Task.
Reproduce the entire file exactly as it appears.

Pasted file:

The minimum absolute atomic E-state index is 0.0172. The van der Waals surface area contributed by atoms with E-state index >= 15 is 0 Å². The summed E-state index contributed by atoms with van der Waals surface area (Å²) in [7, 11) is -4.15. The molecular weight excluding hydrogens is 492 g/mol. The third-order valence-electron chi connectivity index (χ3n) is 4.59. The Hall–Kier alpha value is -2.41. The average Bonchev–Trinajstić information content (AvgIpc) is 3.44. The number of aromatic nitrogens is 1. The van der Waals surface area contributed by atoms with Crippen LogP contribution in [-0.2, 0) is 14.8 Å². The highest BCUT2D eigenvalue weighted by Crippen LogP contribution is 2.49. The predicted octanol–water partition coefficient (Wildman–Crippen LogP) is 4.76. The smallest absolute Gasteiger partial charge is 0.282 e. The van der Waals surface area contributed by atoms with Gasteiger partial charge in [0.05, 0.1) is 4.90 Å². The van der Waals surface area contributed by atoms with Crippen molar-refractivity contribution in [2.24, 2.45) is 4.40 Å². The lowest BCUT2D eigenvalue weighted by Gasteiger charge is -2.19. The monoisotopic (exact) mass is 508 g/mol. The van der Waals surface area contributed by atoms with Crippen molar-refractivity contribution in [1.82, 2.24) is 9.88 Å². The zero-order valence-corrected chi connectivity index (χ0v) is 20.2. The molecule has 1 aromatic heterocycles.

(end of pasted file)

The minimum absolute atomic E-state index is 0.0172. The van der Waals surface area contributed by atoms with E-state index >= 15 is 0 Å². The summed E-state index contributed by atoms with van der Waals surface area (Å²) in [7, 11) is -4.15. The molecular weight excluding hydrogens is 492 g/mol. The third-order valence-electron chi connectivity index (χ3n) is 4.59. The Hall–Kier alpha value is -2.41. The average Bonchev–Trinajstić information content (AvgIpc) is 3.44. The number of aromatic nitrogens is 1. The van der Waals surface area contributed by atoms with Crippen LogP contribution in [-0.2, 0) is 14.8 Å². The highest BCUT2D eigenvalue weighted by Crippen LogP contribution is 2.49. The predicted octanol–water partition coefficient (Wildman–Crippen LogP) is 4.76. The smallest absolute Gasteiger partial charge is 0.282 e. The van der Waals surface area contributed by atoms with Gasteiger partial charge in [0.05, 0.1) is 4.90 Å². The van der Waals surface area contributed by atoms with Crippen molar-refractivity contribution in [2.24, 2.45) is 4.40 Å². The lowest BCUT2D eigenvalue weighted by Gasteiger charge is -2.19. The monoisotopic (exact) mass is 508 g/mol. The van der Waals surface area contributed by atoms with Crippen molar-refractivity contribution in [1.82, 2.24) is 9.88 Å². The zero-order valence-corrected chi connectivity index (χ0v) is 20.2. The molecule has 1 aromatic heterocycles.